· that all interest payments ($6,800 annually) due from the Company to TeleMate under the Telemate Note be suspended indefinitely until all payments are made in full.

 

Telemate completed repaying its obligation to the Company in full in April 2019. In the event that TeleMate converts the Telemate Note, the number of shares converted thereunder will be subject to a one-year leakout agreement. In the event that TeleMate does not convert the Telemate Note by October 1, 2019, the Company has the right to force conversion at a conversion price of $0.48 per share.

 

Newbridge Offering

 

On November 30, 2018, the Company closed a private offering in which it sold 12% secured convertible promissory notes in an aggregate principal amount of $552,000 and issued an aggregate of 730,974 shares of its common stock to nine accredited investors pursuant to a private placement memorandum and subscription agreement. The Notes which are due and payable two years from issuance are secured by certain assets of the Company and rank senior to all other indebtedness of the Company except for the $4,000,000 promissory notes (the “TD Notes”) issued to TD Holdings in connection with the Share Sale Agreement, dated June 30, 2016, as amended. Messrs. Marks and Leiner also pledged an aggregate of 10,000,000 shares pursuant to a pledge and security agreement to secure the timely payment of the Notes. The Notes are convertible, in whole or in part, by the note holder at a conversion rate of $0.40 if the Company’s common stock trades or is quoted at more than $0.40 per share for 10 consecutive days. The conversion price is subject to an adjustment resulting from certain corporate actions including the subdivision or combination of stock, payment of dividends, reorganization, reclassification, consolidations, merger or sale of the Company.

 

 

 

 F-24 

 

 

Interest on the Note is payable monthly in 21 equal installments commencing four months after the issuance of the Notes. Upon the occurrence of an “event of default” as described in the Notes, the interest rate will increase to 15% and the Notes shall become immediately due and payable. The Company may prepay the Notes in full at any time by paying accrued interest and 110% of the outstanding principal balance. Newbridge Securities Corporation acted as exclusive placement agent for the offering and received (i) $55,200, (ii) 113,586 shares of common stock; and (iii) $11,040, representing a non-accountable expense allowance, for its services.

 

Secured Convertible Notes 2018

 

During the year ended December 31, 2018, the Company issued to accredited investors in private offerings two-year secured, convertible, original issue discount (“OID”) notes for aggregate gross proceeds of $1,238,485. The notes were issued with OID discounts of 20%, or $247,697, have an interest rate of 10% per annum, are payable semiannually in cash, and are convertible into shares of common stock at a fixed conversion price of $0.50 per share if converted within one year of issuance and $0.78 per share thereafter.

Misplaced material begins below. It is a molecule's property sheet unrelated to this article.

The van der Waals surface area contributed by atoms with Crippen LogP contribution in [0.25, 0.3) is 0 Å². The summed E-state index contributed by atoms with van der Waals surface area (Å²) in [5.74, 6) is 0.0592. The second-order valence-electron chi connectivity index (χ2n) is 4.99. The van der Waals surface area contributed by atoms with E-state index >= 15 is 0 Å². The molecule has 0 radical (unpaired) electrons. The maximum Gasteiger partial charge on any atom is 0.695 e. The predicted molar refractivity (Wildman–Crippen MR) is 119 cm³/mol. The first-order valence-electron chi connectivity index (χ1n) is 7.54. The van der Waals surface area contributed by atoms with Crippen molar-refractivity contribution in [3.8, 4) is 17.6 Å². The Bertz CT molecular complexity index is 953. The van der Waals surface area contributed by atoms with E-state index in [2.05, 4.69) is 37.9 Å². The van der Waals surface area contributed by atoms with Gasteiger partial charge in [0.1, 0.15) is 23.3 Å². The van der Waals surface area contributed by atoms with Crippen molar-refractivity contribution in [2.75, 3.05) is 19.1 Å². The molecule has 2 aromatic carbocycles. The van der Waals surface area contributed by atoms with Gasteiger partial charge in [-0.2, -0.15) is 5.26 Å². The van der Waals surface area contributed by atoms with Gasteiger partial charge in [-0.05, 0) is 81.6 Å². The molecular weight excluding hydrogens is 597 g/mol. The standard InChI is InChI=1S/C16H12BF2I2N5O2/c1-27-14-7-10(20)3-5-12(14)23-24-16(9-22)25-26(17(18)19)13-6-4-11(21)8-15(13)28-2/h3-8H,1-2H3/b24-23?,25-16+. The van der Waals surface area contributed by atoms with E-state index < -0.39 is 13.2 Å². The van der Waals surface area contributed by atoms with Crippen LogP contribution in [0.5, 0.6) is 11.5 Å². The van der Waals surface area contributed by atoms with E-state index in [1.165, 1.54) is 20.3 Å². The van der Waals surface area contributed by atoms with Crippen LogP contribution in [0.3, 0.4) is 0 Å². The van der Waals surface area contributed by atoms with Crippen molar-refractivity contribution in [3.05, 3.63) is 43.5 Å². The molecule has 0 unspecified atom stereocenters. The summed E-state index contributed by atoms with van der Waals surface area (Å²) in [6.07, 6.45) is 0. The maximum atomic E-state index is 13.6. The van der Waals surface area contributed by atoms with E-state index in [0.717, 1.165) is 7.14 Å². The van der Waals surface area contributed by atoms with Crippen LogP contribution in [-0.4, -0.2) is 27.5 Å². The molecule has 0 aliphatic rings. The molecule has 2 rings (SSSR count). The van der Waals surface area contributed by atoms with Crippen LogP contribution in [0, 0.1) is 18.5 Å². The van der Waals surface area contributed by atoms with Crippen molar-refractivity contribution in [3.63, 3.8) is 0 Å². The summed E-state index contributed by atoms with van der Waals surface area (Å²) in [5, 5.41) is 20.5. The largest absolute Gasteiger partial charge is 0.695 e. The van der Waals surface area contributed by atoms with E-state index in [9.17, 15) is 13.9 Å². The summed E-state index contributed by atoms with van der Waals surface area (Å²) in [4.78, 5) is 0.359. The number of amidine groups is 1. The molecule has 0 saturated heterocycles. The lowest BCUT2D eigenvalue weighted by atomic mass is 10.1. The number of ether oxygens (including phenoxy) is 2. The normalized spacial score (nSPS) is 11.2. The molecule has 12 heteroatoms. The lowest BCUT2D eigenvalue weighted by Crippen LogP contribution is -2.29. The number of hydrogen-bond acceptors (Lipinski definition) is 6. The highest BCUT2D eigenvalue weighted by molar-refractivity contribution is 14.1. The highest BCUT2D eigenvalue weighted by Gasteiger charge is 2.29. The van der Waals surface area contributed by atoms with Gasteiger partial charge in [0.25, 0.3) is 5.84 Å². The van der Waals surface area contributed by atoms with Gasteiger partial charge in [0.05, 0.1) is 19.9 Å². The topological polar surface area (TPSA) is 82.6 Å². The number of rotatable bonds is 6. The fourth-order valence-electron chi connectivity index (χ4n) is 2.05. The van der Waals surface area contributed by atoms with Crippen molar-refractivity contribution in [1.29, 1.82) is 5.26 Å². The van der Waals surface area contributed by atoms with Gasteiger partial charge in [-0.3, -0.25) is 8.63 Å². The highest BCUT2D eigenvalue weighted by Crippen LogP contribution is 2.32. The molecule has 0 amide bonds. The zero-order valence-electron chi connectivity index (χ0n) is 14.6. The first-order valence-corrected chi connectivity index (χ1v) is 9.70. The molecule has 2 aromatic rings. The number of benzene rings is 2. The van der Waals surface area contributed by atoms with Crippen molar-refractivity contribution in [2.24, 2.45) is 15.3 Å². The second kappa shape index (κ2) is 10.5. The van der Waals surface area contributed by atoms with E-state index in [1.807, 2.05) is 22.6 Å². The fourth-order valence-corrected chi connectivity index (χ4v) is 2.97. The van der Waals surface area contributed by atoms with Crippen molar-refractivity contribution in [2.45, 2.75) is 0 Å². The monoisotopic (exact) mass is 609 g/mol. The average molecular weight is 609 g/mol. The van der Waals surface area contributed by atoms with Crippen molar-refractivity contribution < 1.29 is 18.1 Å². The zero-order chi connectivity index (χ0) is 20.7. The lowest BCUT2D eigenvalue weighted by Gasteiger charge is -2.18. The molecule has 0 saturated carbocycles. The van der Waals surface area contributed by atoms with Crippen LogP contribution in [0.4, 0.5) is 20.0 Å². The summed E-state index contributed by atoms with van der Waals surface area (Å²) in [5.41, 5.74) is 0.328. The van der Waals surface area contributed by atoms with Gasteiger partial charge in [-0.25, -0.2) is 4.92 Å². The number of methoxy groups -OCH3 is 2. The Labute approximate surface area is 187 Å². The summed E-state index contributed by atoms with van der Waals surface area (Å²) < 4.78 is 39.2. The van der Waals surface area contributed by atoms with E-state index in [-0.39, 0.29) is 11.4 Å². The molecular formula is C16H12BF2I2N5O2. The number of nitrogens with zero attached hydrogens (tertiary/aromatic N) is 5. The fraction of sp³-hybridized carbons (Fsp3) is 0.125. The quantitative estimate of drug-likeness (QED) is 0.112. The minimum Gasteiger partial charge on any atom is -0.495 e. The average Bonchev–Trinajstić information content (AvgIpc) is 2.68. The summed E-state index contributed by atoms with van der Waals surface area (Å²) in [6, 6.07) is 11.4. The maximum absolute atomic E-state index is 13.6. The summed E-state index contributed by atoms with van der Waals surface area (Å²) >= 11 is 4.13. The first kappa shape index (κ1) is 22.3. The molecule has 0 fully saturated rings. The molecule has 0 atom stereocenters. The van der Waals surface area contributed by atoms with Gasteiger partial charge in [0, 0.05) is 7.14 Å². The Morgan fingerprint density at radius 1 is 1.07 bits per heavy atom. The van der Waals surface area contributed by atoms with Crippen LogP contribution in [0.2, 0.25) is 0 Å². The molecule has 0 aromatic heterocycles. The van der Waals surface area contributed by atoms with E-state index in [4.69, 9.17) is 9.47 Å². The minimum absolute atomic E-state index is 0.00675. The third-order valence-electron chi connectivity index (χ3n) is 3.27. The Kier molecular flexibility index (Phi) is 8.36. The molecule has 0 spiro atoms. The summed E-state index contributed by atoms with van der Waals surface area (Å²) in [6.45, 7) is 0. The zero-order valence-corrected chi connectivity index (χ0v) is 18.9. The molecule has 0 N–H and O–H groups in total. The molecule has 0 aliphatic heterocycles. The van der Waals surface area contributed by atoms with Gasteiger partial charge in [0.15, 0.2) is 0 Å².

During the year ended December 31, 2017, the Company privately placed a series of secured, convertible, original issue discount (OID) notes with accredited investors for gross proceeds of $601,223. The Notes were issued with OID discounts of 10.0%, or $60,122. The notes carried an interest rate of 10% per annum, payable semiannually in cash, for a two-year term with a fixed conversion price of $0.78.

 

In connection with the issuance of the above convertible notes, the Company also issued an aggregate of 150,305 shares of common stock as an inducement to lend. These shares were valued at $78,321 with share prices ranging between $0.38 and $0.54 per share. The Company recorded the value of these shares as a loan discount to be amortized as interest expense over the term of the related convertible notes.

 

Maturities of the Company’s borrowings for each of the next two years are as follows:

 

2019   $676,223 
2020   $7,062,485 

 

13. STOCKHOLDERS’ EQUITY

 

Preferred Stock

 

The Company is authorized to issue 25,000,000 shares of preferred stock at a par value of $0.001.

 

On February 22, 2019, the Company designated 2,000,000 shares of its preferred stock as 10% Series A Convertible preferred stock, par value $0.001 per share (“Series A Stock”). The Series A Stock is convertible, at any time, into five shares of common stock of the Company.

 

On each of February 27, 2019 and March 11, 2019, the Company received $400,000 from the sale of 400,000 shares of Series A Stock to accredited investors in private offerings pursuant to Section 4(a)(2) and/or Rule 506(b) of Regulation D, as promulgated under the Securities Act of 1933, as amended (the “Securities Act”). As an inducement to purchase the Series A Stock, each investor also received 2,000,000 restricted shares of the Company’s common stock.

 

 

 

 F-25 

 

 

On April 2, 2019, the Company received $125,000 from the sale of 125,000 shares of Series A Stock to an accredited investor in a private offering pursuant to Section 4(a)(2) and/or Rule 506(b) of Regulation D, as promulgated under the Securities Act. As an inducement to purchase the Series A Stock, the investor also received 625,000 restricted shares of the Company’s common stock.

 

As a result of the issuance of the Series A Stock, we recorded a beneficial conversion feature and other discounts as a deemed dividend on our income statement of $740,899.

 

As of September 30, 2019, an aggregate 925,000 shares of Series A Stock were issued and outstanding. No shares of preferred stock were issued and outstanding as of December 31, 2018.